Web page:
Ice cold schnapps glass on a table

What is the difference between a shot and schnapps?

Shot, schnapps... as we say in Finland: a beloved child has many names! But is there indeed a difference in them? And how cold they should be? How fast a shot bottle can be chilled? Altia's Brand Ambassador Mikael Karttunen answers the tricky questions.

Here we go. The difference: Shots are usually liqueur – that is, a sweet, flavoured liquor – whereas schnapps are typically clear liquors. But are they enjoyed differently? "Vodka or aquavit schnapps are mostly drunk with food, whereas shots are drunk on their own – and in one go, as the name suggests. Shots typically have an alcohol content of 40 per cent, but shots of about 20 per cent alcohol are becoming increasingly popular", Karttunen explains.

Aquavit: a traditional Scandinavian Schnapps

Aquavit is a strong spirit originating in the Nordic countries, at least 37,5% in the alcohol strength department, with a dominant taste of caraway, dill, or both. Traditions like drinking aquavit – that have been around all the way since the 17th century – seem to be quite resilient as the world changes around them. Even a simple plate of herring with new potatoes can be enhanced in flavour and ambience with a serving of aquavit. But, far more than that, whenever we loudly and repeatedly proclaim “Skål!” on these occasions, we raise our glasses and meet the gaze of everyone around the table individually – to express how grateful we are to be in each other’s company.

Try these schnapps:

Shots: A delicious party starter for a night with friends

Shots are often enjoyed without food, in a company of friends in order to celebrate the evening. Shots are best enjoyed when chilled Shot flavours are varied, but popular ones in Scandinavia include: Salty liquorice, smoky shots, mint, mixed brandy, a drop-flavoured shot, ginger and berries.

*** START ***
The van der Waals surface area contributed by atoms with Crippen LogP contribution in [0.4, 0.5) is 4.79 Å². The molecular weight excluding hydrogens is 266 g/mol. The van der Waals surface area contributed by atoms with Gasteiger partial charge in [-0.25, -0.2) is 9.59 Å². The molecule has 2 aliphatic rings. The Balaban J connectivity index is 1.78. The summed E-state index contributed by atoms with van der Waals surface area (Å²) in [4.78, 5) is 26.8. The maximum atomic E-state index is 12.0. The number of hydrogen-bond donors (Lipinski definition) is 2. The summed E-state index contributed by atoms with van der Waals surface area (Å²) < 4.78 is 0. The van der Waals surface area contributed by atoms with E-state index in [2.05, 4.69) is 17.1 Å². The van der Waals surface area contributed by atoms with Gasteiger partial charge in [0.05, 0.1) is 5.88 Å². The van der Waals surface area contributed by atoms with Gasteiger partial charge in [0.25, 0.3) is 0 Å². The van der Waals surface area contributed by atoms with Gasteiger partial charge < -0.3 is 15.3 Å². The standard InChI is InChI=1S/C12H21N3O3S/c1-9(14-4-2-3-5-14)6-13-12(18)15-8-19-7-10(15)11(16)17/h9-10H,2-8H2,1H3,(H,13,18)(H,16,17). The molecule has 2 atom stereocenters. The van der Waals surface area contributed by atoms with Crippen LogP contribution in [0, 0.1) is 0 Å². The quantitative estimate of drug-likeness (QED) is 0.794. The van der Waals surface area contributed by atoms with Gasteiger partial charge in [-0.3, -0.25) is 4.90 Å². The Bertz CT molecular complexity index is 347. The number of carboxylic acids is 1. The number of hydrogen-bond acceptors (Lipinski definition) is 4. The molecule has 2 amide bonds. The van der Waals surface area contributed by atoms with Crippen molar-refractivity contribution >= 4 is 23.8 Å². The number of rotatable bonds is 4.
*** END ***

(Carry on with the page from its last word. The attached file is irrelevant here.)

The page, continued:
Try these shots:

  • Koskenkorva Salmiakki Salty Liquorice Liqueur

  • Koskenkorva Minttu Peppermint Liqueur

  • Koskenkorva Ginger Shot

  • Kaski by Jaloviina

  • Koskenkorva Forest Berries

  • Leijona Pastilli Shot

How cold should shots be?

“The coldness is part of the shot culture, especially for herbal liqueurs”, Karttunen explains. And the sweeter a shot is, the colder it should be. Most shot liqueurs contain well over 100 grams of sugar per litre. Valhalla Herb Liqueur is an exception: it goes very well in room temperature, too.

A bottle can be cooled in a home freezer in around an hour.

How fast can you chill a bottle?

A bottle can be cooled in a home freezer in around an hour. For a super-cold shot, however, a longer time is needed. And if the liqueur starts to freeze solid, that’s not a problem. It will still be perfectly good when it thaws slightly. However, it’s important to keep in mind that there is a risk of breaking the bottle, as the coldest part of a freezer can be around -30 °C (often in the back). For this reason, shot liquor bottles that are being kept cold for longer periods should be stored in the refrigerator rather than in the freezer.

What kind of shots go best with beer?

Herbal shots are a traditional accompaniment for beers. “Many people also have a particular liking for the combination of salty liquorice or a liquorice shot and beer,” Karttunen says.

“This is an excellent combo in my opinion, as the richness of the shot liquor and its fullness in the mouth makes the beer taste even more refreshing.”

“Liquorice shots were invented in the first decade of the millennium, when the salty liquorice sweets were dissolved in vodka. Salty liquorice shorts, for their part, originated in the 1990s, when Turkish pepper sweets were dissolved in vodka.

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